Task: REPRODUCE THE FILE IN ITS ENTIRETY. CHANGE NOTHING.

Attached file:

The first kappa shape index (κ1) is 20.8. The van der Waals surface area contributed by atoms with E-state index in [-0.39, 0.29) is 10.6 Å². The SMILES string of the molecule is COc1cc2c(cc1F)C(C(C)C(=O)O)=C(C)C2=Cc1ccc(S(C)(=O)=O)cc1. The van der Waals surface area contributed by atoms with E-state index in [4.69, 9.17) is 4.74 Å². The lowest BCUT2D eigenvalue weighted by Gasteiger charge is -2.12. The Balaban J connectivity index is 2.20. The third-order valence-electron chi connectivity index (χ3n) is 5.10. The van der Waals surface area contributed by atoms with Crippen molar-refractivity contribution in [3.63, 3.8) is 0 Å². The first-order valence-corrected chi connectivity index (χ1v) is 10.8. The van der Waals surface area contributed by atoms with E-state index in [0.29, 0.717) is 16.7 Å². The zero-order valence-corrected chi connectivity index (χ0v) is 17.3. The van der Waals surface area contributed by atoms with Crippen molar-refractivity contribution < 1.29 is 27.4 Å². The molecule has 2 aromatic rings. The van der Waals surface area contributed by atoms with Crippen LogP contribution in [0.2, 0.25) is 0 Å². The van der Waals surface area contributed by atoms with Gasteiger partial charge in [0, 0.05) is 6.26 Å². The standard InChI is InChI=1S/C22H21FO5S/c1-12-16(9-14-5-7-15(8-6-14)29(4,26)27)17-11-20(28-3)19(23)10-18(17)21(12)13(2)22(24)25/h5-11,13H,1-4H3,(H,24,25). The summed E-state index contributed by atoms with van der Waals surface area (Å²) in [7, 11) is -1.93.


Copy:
The first kappa shape index (κ1) is 20.8. The van der Waals surface area contributed by atoms with E-state index in [-0.39, 0.29) is 10.6 Å². The SMILES string of the molecule is COc1cc2c(cc1F)C(C(C)C(=O)O)=C(C)C2=Cc1ccc(S(C)(=O)=O)cc1. The van der Waals surface area contributed by atoms with E-state index in [4.69, 9.17) is 4.74 Å². The lowest BCUT2D eigenvalue weighted by Gasteiger charge is -2.12. The Balaban J connectivity index is 2.20. The third-order valence-electron chi connectivity index (χ3n) is 5.10. The van der Waals surface area contributed by atoms with Crippen molar-refractivity contribution in [3.63, 3.8) is 0 Å². The first-order valence-corrected chi connectivity index (χ1v) is 10.8. The van der Waals surface area contributed by atoms with E-state index in [0.29, 0.717) is 16.7 Å². The zero-order valence-corrected chi connectivity index (χ0v) is 17.3. The van der Waals surface area contributed by atoms with Crippen molar-refractivity contribution < 1.29 is 27.4 Å². The molecule has 2 aromatic rings. The van der Waals surface area contributed by atoms with Crippen LogP contribution in [0.2, 0.25) is 0 Å². The van der Waals surface area contributed by atoms with Gasteiger partial charge in [0, 0.05) is 6.26 Å². The standard InChI is InChI=1S/C22H21FO5S/c1-12-16(9-14-5-7-15(8-6-14)29(4,26)27)17-11-20(28-3)19(23)10-18(17)21(12)13(2)22(24)25/h5-11,13H,1-4H3,(H,24,25). The summed E-state index contributed by atoms with van der Waals surface area (Å²) in [7, 11) is -1.93.